The first HBCU cycling team is formed 120 years after a black cyclist became a star

Major Taylor and Léon Hourlier at a standstill during a race at the Vélodrome Buffalo in Paris in 1909.

(CNN)120 years after Major Taylor became the world's first black athletic superstar, a historically black university is continuing in his legacy.

Saint Augustine's University, in Raleigh, North Carolina, announced this week they were forming the first cycling team at a historically black college or university (HCBU).
"We're excited to be the first HBCU to formally have a collegiate cycling team," said Umar Muhammad, a professor at the university and a coach on the team, in a statement. "This team plans to pay homage to Taylor, as well as make its own mark on the sport."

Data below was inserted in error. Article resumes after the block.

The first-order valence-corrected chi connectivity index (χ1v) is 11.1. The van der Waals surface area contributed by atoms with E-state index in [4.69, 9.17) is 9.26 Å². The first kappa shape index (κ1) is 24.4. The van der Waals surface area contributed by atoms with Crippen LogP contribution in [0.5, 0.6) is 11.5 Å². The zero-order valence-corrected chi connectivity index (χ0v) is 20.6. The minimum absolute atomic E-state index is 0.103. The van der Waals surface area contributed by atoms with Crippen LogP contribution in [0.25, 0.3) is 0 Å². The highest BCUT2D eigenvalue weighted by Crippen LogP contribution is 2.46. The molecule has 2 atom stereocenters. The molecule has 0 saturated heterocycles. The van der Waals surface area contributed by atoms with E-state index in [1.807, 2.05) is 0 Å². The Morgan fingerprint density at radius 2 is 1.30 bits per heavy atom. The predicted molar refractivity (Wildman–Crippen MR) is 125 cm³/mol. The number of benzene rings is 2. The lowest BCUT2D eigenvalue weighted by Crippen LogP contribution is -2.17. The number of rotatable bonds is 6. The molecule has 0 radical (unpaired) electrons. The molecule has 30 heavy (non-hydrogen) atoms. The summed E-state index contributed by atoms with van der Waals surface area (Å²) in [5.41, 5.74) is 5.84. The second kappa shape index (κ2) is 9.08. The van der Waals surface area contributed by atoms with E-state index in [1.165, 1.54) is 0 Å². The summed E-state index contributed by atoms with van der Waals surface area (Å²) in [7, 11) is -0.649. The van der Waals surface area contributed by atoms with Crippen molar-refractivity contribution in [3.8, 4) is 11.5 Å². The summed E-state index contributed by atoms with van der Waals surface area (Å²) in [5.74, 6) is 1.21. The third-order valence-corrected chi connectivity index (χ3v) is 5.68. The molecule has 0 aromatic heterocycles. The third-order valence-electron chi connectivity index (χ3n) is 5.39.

In a sport dominated by white men, Taylor broke numerous barriers in cycling, despite facing racism and hatred. In 1899, he became the world cycling champion, only the second black world champion in any sport after Canadian-born bantamweight boxer George Dixon, according to the Major Taylor Association.
    Taylor retired from the sport in 1910, and he offered some advice to young black boys in his memoir "The Fastest Bicycle Rider in the World," warning them about the obstacles they may face.
    Taylor in July 1907, just before his retirement.
    "I pray they will carry on in spite of that dreadful monster prejudice," he wrote. "And with patience, courage, fortitude and perseverance achieve success for themselves."
    With this new cycling team, Saint Augustine's, it seems, aims to do just that.
    The team has already been approved and registered by USA Cycling, and those interested can begin watching the team compete as early as this fall.
      For now, the team plans to compete with a group of about ten athletes, and the school is also planning a number of virtual cycling events, too, -- something Taylor wouldn't have had.
      Correction: This article has been updated to correct the photo caption, which misidentified the cyclists pictured.